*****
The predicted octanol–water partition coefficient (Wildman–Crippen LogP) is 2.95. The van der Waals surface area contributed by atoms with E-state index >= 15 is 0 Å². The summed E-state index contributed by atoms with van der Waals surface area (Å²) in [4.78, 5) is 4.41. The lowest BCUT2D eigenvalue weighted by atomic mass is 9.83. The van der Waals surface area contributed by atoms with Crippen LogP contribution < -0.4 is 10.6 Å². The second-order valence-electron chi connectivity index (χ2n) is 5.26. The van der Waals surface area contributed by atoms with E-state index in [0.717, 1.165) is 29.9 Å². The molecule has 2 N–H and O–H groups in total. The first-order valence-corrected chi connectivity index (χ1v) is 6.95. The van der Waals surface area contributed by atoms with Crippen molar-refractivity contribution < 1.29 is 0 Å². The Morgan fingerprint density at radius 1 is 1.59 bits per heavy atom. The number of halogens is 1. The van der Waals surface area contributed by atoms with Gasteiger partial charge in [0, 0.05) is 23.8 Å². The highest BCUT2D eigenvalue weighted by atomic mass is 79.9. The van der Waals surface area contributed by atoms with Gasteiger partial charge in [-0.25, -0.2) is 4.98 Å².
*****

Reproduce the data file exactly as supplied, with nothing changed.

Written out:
The predicted octanol–water partition coefficient (Wildman–Crippen LogP) is 2.95. The van der Waals surface area contributed by atoms with E-state index >= 15 is 0 Å². The summed E-state index contributed by atoms with van der Waals surface area (Å²) in [4.78, 5) is 4.41. The lowest BCUT2D eigenvalue weighted by atomic mass is 9.83. The van der Waals surface area contributed by atoms with Crippen LogP contribution < -0.4 is 10.6 Å². The second-order valence-electron chi connectivity index (χ2n) is 5.26. The van der Waals surface area contributed by atoms with E-state index in [0.717, 1.165) is 29.9 Å². The molecule has 2 N–H and O–H groups in total. The first-order valence-corrected chi connectivity index (χ1v) is 6.95. The van der Waals surface area contributed by atoms with Crippen molar-refractivity contribution < 1.29 is 0 Å². The Morgan fingerprint density at radius 1 is 1.59 bits per heavy atom. The number of halogens is 1. The van der Waals surface area contributed by atoms with Gasteiger partial charge in [0, 0.05) is 23.8 Å². The highest BCUT2D eigenvalue weighted by atomic mass is 79.9. The van der Waals surface area contributed by atoms with Gasteiger partial charge in [-0.25, -0.2) is 4.98 Å².